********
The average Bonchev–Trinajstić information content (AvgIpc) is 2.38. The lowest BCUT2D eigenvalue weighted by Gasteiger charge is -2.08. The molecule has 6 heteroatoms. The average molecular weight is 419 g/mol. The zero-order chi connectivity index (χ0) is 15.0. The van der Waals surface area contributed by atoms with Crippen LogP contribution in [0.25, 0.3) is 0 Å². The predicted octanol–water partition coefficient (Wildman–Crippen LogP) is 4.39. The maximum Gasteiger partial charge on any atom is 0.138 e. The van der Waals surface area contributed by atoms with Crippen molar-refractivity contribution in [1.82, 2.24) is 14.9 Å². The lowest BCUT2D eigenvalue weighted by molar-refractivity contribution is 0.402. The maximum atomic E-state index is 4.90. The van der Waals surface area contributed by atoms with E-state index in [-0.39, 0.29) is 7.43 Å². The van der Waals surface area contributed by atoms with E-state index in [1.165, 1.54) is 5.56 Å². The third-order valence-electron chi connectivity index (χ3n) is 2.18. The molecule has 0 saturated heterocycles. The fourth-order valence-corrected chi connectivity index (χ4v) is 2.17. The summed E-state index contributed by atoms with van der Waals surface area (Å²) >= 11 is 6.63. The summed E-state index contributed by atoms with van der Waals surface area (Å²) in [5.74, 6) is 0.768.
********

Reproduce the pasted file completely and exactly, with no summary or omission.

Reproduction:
The average Bonchev–Trinajstić information content (AvgIpc) is 2.38. The lowest BCUT2D eigenvalue weighted by Gasteiger charge is -2.08. The molecule has 6 heteroatoms. The average molecular weight is 419 g/mol. The zero-order chi connectivity index (χ0) is 15.0. The van der Waals surface area contributed by atoms with Crippen LogP contribution in [0.25, 0.3) is 0 Å². The predicted octanol–water partition coefficient (Wildman–Crippen LogP) is 4.39. The maximum Gasteiger partial charge on any atom is 0.138 e. The van der Waals surface area contributed by atoms with Crippen molar-refractivity contribution in [1.82, 2.24) is 14.9 Å². The lowest BCUT2D eigenvalue weighted by molar-refractivity contribution is 0.402. The maximum atomic E-state index is 4.90. The van der Waals surface area contributed by atoms with E-state index in [-0.39, 0.29) is 7.43 Å². The van der Waals surface area contributed by atoms with E-state index in [1.165, 1.54) is 5.56 Å². The third-order valence-electron chi connectivity index (χ3n) is 2.18. The molecule has 0 saturated heterocycles. The fourth-order valence-corrected chi connectivity index (χ4v) is 2.17. The summed E-state index contributed by atoms with van der Waals surface area (Å²) >= 11 is 6.63. The summed E-state index contributed by atoms with van der Waals surface area (Å²) in [5.74, 6) is 0.768.